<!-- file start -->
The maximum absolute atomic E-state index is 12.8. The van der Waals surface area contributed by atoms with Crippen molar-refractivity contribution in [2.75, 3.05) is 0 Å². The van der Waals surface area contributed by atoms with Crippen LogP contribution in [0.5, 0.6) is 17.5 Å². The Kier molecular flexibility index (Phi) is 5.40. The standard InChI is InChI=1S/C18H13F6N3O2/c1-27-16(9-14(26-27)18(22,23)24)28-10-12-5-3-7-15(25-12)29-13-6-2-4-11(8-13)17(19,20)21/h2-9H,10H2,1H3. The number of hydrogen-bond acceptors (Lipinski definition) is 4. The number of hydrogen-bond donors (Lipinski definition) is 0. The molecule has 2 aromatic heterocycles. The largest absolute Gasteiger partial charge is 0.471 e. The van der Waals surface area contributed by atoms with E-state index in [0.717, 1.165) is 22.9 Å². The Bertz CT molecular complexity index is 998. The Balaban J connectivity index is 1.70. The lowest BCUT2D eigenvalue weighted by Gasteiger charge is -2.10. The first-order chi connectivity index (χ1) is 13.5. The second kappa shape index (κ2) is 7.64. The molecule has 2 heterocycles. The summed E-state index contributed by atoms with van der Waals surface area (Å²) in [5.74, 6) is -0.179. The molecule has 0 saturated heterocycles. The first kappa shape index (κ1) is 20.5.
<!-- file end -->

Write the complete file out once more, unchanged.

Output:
The maximum absolute atomic E-state index is 12.8. The van der Waals surface area contributed by atoms with Crippen molar-refractivity contribution in [2.75, 3.05) is 0 Å². The van der Waals surface area contributed by atoms with Crippen LogP contribution in [0.5, 0.6) is 17.5 Å². The Kier molecular flexibility index (Phi) is 5.40. The standard InChI is InChI=1S/C18H13F6N3O2/c1-27-16(9-14(26-27)18(22,23)24)28-10-12-5-3-7-15(25-12)29-13-6-2-4-11(8-13)17(19,20)21/h2-9H,10H2,1H3. The number of hydrogen-bond acceptors (Lipinski definition) is 4. The number of hydrogen-bond donors (Lipinski definition) is 0. The molecule has 2 aromatic heterocycles. The largest absolute Gasteiger partial charge is 0.471 e. The van der Waals surface area contributed by atoms with E-state index in [0.717, 1.165) is 22.9 Å². The Bertz CT molecular complexity index is 998. The Balaban J connectivity index is 1.70. The lowest BCUT2D eigenvalue weighted by Gasteiger charge is -2.10. The first-order chi connectivity index (χ1) is 13.5. The second kappa shape index (κ2) is 7.64. The molecule has 2 heterocycles. The summed E-state index contributed by atoms with van der Waals surface area (Å²) in [5.74, 6) is -0.179. The molecule has 0 saturated heterocycles. The first kappa shape index (κ1) is 20.5.